4 With one hydrogen atom removed and bonded to the CNT with energy 3eV, polyethylene can form sp 3 bond with a 7t orbital on the CNT surface. Our MD simulation shows that the C-C bond energy between the polymer chain and the CNT is 2.0 ev, and that the bond length is 1.54 A, which is close to the bond length of C-C in the polyethylene. It is expected that the load transfer from polymer matrix to a CNT can be enhanced with the presence of such chemical bonding. Furthermore, the load transfer is expected to increase for more than one bond attached to the CNT. More loads can be carried over by polymer chains to larger section of the CNT surface, and the larger strain energy can then be distributed over the nanotube. In this way, the multi-site bonds can act together in response to an applied mechanical load. We use MD simulation to study whether a multi-site bonding will increase the load transfers from polymers to CNTs. Mechanical loads to a polymer chain are applied in two cases: single site bonding (Figure 2a) and double site bonding (Figure 2b). The detailed mechanical deformations of the C-C bonds within the polymer chain and at the polymer- CNT interface in response to the external load are plotted in Figure 3a and Figure 3b for both cases. Figure 3 shows that in both cases the C-C bond within the polymer reaches its maximum deformation (i.e. the largest C-C bond length before breaking the bond) first, followed by the C-C bond at the polymer-cnt interface. The difference in the case of single site bonding and double site bonding is that in the later case, the two C-C bonds at the interface of the polymer and the CNT induce more rigid response to the mechanical load. After the C-C bonds reach their maximum deformations, mechanical loads are T H. TH Figure 2a: single site bonding Figure 2b: Double site bonding W4.7.3

5 1.5..., l. I dh: vertical displacement of CNT - dh: vetical displacement of CNT z dl:streched length of C-C bond in polymer.z dli: streching of C-C bond within polymer SdL2: streched length Of C-C bond at interface - dl2: streching of C-C bond at intedace of B of polymer/cnt ' n polymer-cnt at first bonding site E 1 1 I dl3: streching of C-C bond at interface of.2 polymer-cnt at second bonding site E I E, dh S.- " dl2. '-dl2.-dl3 -- * Displacement applied to one end of polymer chain (A) Displacement applied to one end of polymer chain (A) 3 Figure 3a: single site bonding Figure 3b: double site bonding ordouble site bonding o.o t\ / single site bonding Displacement applied to one end of polymer chain (A) Figure 4: Strain energy transferred to CNT by mechanical loading process continuously transferred to the CNT until bonds are broken either at the polymer-cnt interface or within the polymer chain. In Figure 4, the strain energy transferred to the CNT as a function of the mechanical loading is plotted for both cases. It is clear that more loads are transferred in the case of double site bonding, and that the CNT-polymer interface accommodates a-higher shear strain. CONCLUSIONS In this work, we used classical molecular dynamics with Tersoff-Brenner potential to W4.7.4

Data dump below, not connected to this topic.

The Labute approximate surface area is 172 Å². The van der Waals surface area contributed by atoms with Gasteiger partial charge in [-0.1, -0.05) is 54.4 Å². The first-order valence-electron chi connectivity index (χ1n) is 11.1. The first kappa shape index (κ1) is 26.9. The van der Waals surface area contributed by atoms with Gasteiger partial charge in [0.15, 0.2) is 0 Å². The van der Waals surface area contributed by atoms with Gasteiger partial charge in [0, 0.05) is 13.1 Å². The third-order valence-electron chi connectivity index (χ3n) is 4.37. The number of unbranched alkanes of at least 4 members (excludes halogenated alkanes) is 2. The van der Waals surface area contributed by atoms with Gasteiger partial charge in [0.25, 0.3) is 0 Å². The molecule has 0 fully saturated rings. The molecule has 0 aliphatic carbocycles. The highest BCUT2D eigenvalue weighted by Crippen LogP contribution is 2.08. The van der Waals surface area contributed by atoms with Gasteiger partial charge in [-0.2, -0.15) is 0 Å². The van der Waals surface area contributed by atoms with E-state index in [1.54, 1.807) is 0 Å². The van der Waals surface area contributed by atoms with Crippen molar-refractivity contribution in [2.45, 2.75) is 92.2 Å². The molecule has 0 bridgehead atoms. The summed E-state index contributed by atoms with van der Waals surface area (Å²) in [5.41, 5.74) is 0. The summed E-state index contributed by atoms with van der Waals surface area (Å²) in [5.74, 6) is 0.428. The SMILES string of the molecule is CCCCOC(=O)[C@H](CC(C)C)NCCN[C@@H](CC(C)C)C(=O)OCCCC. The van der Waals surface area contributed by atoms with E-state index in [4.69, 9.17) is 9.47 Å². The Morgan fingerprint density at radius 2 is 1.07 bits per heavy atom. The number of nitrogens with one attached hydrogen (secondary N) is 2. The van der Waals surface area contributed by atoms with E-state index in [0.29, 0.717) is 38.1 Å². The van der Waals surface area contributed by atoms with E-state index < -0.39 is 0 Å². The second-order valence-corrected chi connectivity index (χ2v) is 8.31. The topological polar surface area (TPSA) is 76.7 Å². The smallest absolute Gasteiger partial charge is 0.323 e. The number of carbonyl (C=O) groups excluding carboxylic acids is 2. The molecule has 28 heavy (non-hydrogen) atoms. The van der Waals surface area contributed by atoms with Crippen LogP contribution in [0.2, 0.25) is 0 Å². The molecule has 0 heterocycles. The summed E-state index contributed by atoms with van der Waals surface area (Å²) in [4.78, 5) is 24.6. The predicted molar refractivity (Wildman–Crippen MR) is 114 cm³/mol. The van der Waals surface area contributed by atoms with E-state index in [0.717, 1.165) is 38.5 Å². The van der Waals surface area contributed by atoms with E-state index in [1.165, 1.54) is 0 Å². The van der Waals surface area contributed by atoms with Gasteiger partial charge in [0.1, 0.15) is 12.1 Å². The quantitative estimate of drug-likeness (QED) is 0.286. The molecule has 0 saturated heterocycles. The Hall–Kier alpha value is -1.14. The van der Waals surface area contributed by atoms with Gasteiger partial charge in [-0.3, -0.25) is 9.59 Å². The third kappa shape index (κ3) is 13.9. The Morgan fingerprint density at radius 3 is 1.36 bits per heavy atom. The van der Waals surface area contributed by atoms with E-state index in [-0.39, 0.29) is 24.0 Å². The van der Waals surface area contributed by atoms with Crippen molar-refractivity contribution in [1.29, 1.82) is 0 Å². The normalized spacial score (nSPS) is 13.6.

6 study the chemical bonding between polymers and carbon nanotubes. We found that it is energetically favorable for polyethylene to form chemical bonding with a CNT with bond energy about 2eV. The load transfer test using MD simulations shows that a multiple-site bonding is more favorable for load transfers. REFERENCES [1] M. M. J. Treacy, T. W. Ebbesen and J. M. Giblson, Nature 381, 678 (1996). [2] 0. Lourie, D. M. Cox and H. D. Wagner, Phys. Rev. Lett. 81, 1638 (1998). [3] R. Satio, M. Fujita, G. Dresselhaus and M. S. Dresselhaus, Phys. Rev. B 46, 1804 (1992). [4] L. Langer et. al. Phys. Rev. Lett. 76, 479 (1996). [5] L. S. Schadler, S. C. Giannaris and P. M. Ajayan, App. Phys. Lett. 73, 3842 (1998). [6] R. Andrews et. al., App. Phys. Lett. 75, 1329 (1999). [7] P. M. Ajayan, L. S. Schadler, C. Giannaris and A. Rubio, Advanced Materials 12, 750 (2000). [8] D. Qian, E. C. Dickey, R. Andrews and T. Rantell, App. Phys. Lett. 76, 2868 (2000). [9] H. D. Wanger, 0. Louire, Y.Feldman and R. Tenne, AppL Phys. Lett. 72, 188 (1998). [10] A. T. DiBenedetto, Compos. Sci. Technol. 42, 103 (1991). [11] M. Nardin and J. Schultz, J. Mater. Sci. Lett. 12, 1245 (1993). [12] Seongjun Park, Deepak Srivastava and Kyeongjae Cho (unpublished). [13] J. Tersoff, Phys. Rev. B 37, 6991 (1988). [14] D. W. Brenner, Phys. Rev. B 42, 9458 (1990). [15] B. I. Yakobson, C. J. Brabec and J. Bemholc, Phys. Rev. Lett. 76, 2511 (1996). [16] M. B. Nardelli, B. I. Yakobson and J. Berholc, Phys. Rev. Lett. 81, 4656 (1998). W4.7.5